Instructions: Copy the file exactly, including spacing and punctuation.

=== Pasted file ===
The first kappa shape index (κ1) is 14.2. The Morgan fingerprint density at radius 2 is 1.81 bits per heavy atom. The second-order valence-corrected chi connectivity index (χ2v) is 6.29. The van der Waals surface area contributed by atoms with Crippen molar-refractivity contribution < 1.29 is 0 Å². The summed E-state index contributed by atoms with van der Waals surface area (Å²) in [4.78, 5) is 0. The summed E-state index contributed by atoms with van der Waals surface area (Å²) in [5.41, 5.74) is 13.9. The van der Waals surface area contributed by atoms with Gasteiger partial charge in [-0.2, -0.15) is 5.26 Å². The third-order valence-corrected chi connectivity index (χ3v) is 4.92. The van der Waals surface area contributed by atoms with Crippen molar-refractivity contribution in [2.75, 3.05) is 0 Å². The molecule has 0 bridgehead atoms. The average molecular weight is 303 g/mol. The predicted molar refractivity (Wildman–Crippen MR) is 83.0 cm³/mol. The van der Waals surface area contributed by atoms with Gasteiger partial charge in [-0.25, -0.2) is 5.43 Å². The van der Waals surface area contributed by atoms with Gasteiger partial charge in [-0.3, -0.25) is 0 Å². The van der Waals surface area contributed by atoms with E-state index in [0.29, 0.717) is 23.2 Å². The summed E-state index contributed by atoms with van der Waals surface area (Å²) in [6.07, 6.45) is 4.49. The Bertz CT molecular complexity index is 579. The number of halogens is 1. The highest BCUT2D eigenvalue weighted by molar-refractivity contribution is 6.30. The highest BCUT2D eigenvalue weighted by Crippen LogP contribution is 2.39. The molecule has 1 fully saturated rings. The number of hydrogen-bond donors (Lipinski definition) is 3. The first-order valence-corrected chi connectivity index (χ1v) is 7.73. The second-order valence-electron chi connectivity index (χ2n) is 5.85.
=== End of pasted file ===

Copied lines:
The first kappa shape index (κ1) is 14.2. The Morgan fingerprint density at radius 2 is 1.81 bits per heavy atom. The second-order valence-corrected chi connectivity index (χ2v) is 6.29. The van der Waals surface area contributed by atoms with Crippen molar-refractivity contribution < 1.29 is 0 Å². The summed E-state index contributed by atoms with van der Waals surface area (Å²) in [4.78, 5) is 0. The summed E-state index contributed by atoms with van der Waals surface area (Å²) in [5.41, 5.74) is 13.9. The van der Waals surface area contributed by atoms with Gasteiger partial charge in [-0.2, -0.15) is 5.26 Å². The third-order valence-corrected chi connectivity index (χ3v) is 4.92. The van der Waals surface area contributed by atoms with Crippen molar-refractivity contribution in [2.75, 3.05) is 0 Å². The molecule has 0 bridgehead atoms. The average molecular weight is 303 g/mol. The predicted molar refractivity (Wildman–Crippen MR) is 83.0 cm³/mol. The van der Waals surface area contributed by atoms with Gasteiger partial charge in [-0.25, -0.2) is 5.43 Å². The van der Waals surface area contributed by atoms with Gasteiger partial charge in [-0.3, -0.25) is 0 Å². The van der Waals surface area contributed by atoms with E-state index in [0.29, 0.717) is 23.2 Å². The summed E-state index contributed by atoms with van der Waals surface area (Å²) in [6.07, 6.45) is 4.49. The Bertz CT molecular complexity index is 579. The number of halogens is 1. The highest BCUT2D eigenvalue weighted by molar-refractivity contribution is 6.30. The highest BCUT2D eigenvalue weighted by Crippen LogP contribution is 2.39. The molecule has 1 fully saturated rings. The number of hydrogen-bond donors (Lipinski definition) is 3. The first-order valence-corrected chi connectivity index (χ1v) is 7.73. The second-order valence-electron chi connectivity index (χ2n) is 5.85.